In 1972, Jethro Tull released their landmark album, Thick As A Brick. The album told the story of Gerald Bostock, a fictional 10-year-old boy genius who was co-credited with writing the album's lyrics. The album was meant as satire, poking fun at serious prog rock, the band itself, the critics and even the fans. The album's cover was done as a mock newspaper and live performances included interruptions by phone calls, band members reading the newspaper and giving the audience weather reports. The music itself was one long song, divided into two tracks for either side of the original vinyl. It was a challenging presentation to be certain, but it remains one of the band's best-loved works.
Forty years later, Tull's lead singer and flautist, Ian Anderson, decided to take a look at what happened to Bostock, who would now be a middle-aged man of 50. The resulting album, Thick As A Brick 2, imagines many different scenarios for Bostock, including that of a shady investment banker, a soldier, a preacher and a homosexual homeless man. Unlike the original album, the new record was not one long track, making it more accessible in smaller pieces. Still, it is one story and can be played as such.
To mark the release of the sequel and to celebrate the 40th anniversary of the original, Anderson took both records out on the road, performing the original album in its entirety followed by the sequel. This marked the first time both albums had been performed together and the first time the original had been performed in its entirety since its 1972 tour. Anderson filmed a tour stop in Iceland, which makes up the SDBlu-ray Ian Anderson -- Thick As A Brick: Live In Iceland.
The show opens up with the classic material and Anderson on acoustic guitar and vocals. Throughout the original album, the focus shifts from folk to pop to rock, adding progressive and jazz-influenced touches where appropriate. Anderson is in fine voice and is joined on vocals by Ryan O'Donnell, who sometimes sings when Anderson is playing flute. O'Donnell also adds a theatrical element as he has performed as a mime, actor, singer and dancer. He can be seen playing air guitar on an umbrella, and reading the newspaper during the original album segments. Much like the original show, a weather report is included as a break in the action.
Musically speaking, the band plays great. Anderson has lost none of his touch on the flute and there is much musical interplay between him, guitarist Florian Ophale and keyboardist John O'Hara. This is challenging music and the band makes it look easy, while seeming to have a great time during the process. A short intermission follows and the new material is introduced with a video on the appropriately titled "Tull-a-Vision." Anderson is dressed as Colonel Archibald Parritt, who takes the viewer on a tour of St. Cleve. As a sign of the times, the original paper was replaced by a St. Cleve website to promote the new album.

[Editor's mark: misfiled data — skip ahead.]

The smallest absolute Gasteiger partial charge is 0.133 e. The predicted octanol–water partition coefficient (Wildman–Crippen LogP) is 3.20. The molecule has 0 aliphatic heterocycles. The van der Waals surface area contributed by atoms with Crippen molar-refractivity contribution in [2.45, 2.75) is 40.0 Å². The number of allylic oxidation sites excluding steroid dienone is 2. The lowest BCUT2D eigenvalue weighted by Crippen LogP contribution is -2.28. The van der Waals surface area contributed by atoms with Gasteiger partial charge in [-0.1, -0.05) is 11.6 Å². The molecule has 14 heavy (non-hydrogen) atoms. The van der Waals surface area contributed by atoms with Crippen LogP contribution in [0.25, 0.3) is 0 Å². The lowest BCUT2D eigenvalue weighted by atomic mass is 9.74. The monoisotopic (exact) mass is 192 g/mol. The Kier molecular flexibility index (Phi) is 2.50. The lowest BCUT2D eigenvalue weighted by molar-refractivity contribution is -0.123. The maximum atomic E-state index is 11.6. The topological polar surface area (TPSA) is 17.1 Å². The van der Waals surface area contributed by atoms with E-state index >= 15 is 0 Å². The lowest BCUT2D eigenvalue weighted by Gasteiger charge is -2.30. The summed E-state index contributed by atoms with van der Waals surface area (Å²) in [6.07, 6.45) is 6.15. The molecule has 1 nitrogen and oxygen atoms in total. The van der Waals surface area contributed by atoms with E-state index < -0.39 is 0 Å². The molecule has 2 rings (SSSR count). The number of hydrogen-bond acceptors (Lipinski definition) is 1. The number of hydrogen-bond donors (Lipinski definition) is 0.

The new material begins with "From A Pebble Thrown." A delicate piece, it features intricate flute passages from Anderson. "Pebbles Instrumental" follows, continuing the "Pebbles" theme, but allowing all the band members to stretch out musically with some great interplay. Much like the first album, the new material alternates between light and dark, heavy and folk.
Anderson and O'Donnell trade vocals on "Upper Sixth Loan Shark," a pleasant sounding song that betrays its lyrics about a shady character. Along those lines is "Banker Bets, Banker Wins." Perhaps the strongest of the new songs, it has an excellent pop melody and great lead playing from Ophale. The show closes with "What-Ifs, Maybes And Might-Have-Beens." The song neatly sums up the story so far and ponders possibilities not explored. The song is another duet with O'Donnell and is a fine way to close out the proceedings.
The video is presented in 1080i High Definition 16:9. This is upscaled from Standard Definition, but still looks relatively good. The audio is uncompressed LPCM Stereo and DTS HD Master Audio 96/24 and sounds great. Bonus material includes an interview with Anderson as well as some extra live material.
The two Thick As A Brick albums are challenging listens to be sure. The sequel definitely benefits from the listener being familiar with the original, but Anderson knew that going in, as would, presumably most listeners. Still, Thick As A Brick: Live In Iceland presents a unique opportunity to see and hear the entire Bostock story played by a crack band and is worth the effort.